No one who plans and operates a promotional sweepstakes wants to litigate over the prizes. But one of the primary reasons an operator wants a set of experienced eyes on a set of Official Rules is to ensure that the operator is covered – just in case there is a dispute with one or more of the contestants. Sometimes, operators cleverly anticipate that an arbitration clause will help to lower the risk of a dispute involving a contest or sweepstakes. And, undoubtedly, there might be situations where arbitration can help the operator lower the risk of costly litigation. But, like many substantive provisions of the promotional contract between an operator of a sweepstakes and a participating consumer, the clever protections you and your attorney put in place are only effective if they are made a part of the contract.
The International Alliance for Responsible Drinking (IARD), which represents major global alcohol producers, partnered with leading advertising, public relations and influencer agencies to sign an Influencer Pledge that sets standards and rules for influencers who market alcohol on social channels. The Pledge is meant to prevent influencer alcohol marketing from reaching minors and to encourage influencers to promote responsible drinking. In addition to the Pledge, the companies created a set of five safeguards applicable to influencers that work with alcohol brands.
A lucrative prize incentive can be the engine for an exciting and socially beneficial innovation competition. Despite the good intentions of the organizer, a lot can go wrong even when the sponsor is a nonprofit. An innovation contest generally promotes the generation of ideas or prototypes for new advancements in an industry. We have worked with many entities that seek to encourage innovation through prize incentives. Such promotions can involve very large prizes, and they can engender a lot of press coverage. Regardless of whether the purpose of the contest is for commercial, educational, or social purposes, a company or organization can still end up in federal court if the contest is not properly structured and conducted.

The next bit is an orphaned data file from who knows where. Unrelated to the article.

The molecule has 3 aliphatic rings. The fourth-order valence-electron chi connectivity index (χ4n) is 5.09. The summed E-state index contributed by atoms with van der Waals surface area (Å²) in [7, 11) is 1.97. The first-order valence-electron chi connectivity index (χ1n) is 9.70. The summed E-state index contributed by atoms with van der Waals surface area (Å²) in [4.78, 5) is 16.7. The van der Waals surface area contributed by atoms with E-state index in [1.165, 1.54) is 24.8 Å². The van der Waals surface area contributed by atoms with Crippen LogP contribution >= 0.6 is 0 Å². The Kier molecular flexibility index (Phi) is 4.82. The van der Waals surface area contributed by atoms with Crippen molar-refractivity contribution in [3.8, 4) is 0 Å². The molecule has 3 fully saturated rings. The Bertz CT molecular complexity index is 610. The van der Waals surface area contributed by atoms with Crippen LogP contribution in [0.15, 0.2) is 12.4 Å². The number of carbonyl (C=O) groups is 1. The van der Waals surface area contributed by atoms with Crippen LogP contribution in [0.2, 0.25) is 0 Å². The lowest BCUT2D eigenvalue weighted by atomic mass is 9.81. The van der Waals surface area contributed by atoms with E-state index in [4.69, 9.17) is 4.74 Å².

The Northern District of California has dismissed for the third and final time a proposed discrimination class action against Facebook that challenged Facebook’s former tool that allowed advertisers to select target audiences for their housing advertisements in violation of the federal Fair Housing Act. Plaintiffs alleged that this tool could exclude protected classes of consumers from seeing certain advertisers’ housing ads. Facebook moved to dismiss, arguing that plaintiffs lacked standing and its publishing conduct was protected under Section 230 of the Communications Decency Act.
On April 30, 2021, the Mexican Chamber of Senators and Deputies passed a new law on “Transparency, Prevention and Combating of Unfair Practices in Advertising Contracting.” The law seeks to eliminate and prosecute non-transparent media practices between advertisers, media owners, and agencies. The law will go into effect on September 1, 2021.
The Ninth Circuit affirmed the dismissal of a class-action lawsuit that alleged Trader Joe’s Manuka Honey product labeling was misleading. Trader Joe’s marketed its store brand Manuka honey as “100% New Zealand Manuka Honey” or “New Zealand Manuka Honey.” Plaintiffs claimed that these labels were misleading because the honey only consisted of between 57.3% and 62.6% honey derived from Manuka flower nectar. Plaintiffs alleged that the label and ingredient list created a “false impression” that the Trader Joe’s honey contained a higher percentage of honey derived from Manuka.
On June 7, 2021, the Southern District of California dismissed a case against Edgewell Personal Care, Co., alleging that defendants’ label on its “Wet Ones” antibacterial hand wipes was false and deceptive. Plaintiff brought a putative class action against defendants for making misleading representations about the efficacy and skin safety of its hand wipes. The suit was filed under the California Unfair Competition Law (“UCL”), False Advertising Law (“FAL”), and Consumer Legal Remedies Act (“CLRA”).
The National Collegiate Athletic Association (NCAA) has officially adopted interim policy changes that will allow college athletes the opportunity to benefit from their name, image, and likeness (NIL). This change comes on the heels of NCAA v. Alston, discussed here, where the Supreme Court ruled 9-0 that the NCAA violated anti-trust laws when it limited education-related benefits a college or university could offer student athletes. We previously wrote about the NCAA’s adoption of a new rule allowing elite Olympic and Paralympic athletes to have “additional training expenses” paid without jeopardizing their NCAA eligibility. This new policy goes well beyond the NCAA’s previous rule.
In May 2020, Maryland made two major moves in the sports world: it legalized sports betting and passed a law allowing college athletes to profit from their names, images, and likeness.
This CLE webinar offers a unique, inside look at how BBB National Programs’ National Advertising Division (NAD) evaluates medical devices and other health-related products and services. Our panelists will engage in a lively discussion of recent enforcement trends and challenges for manufacturers, and how companies can effectively use the NAD framework to their advantage. In addition, this event will discuss NAD guidance on self-regulation and how to use it as a tool to ensure competitors also meet the standards set by the Federal Trade Commission (FTC).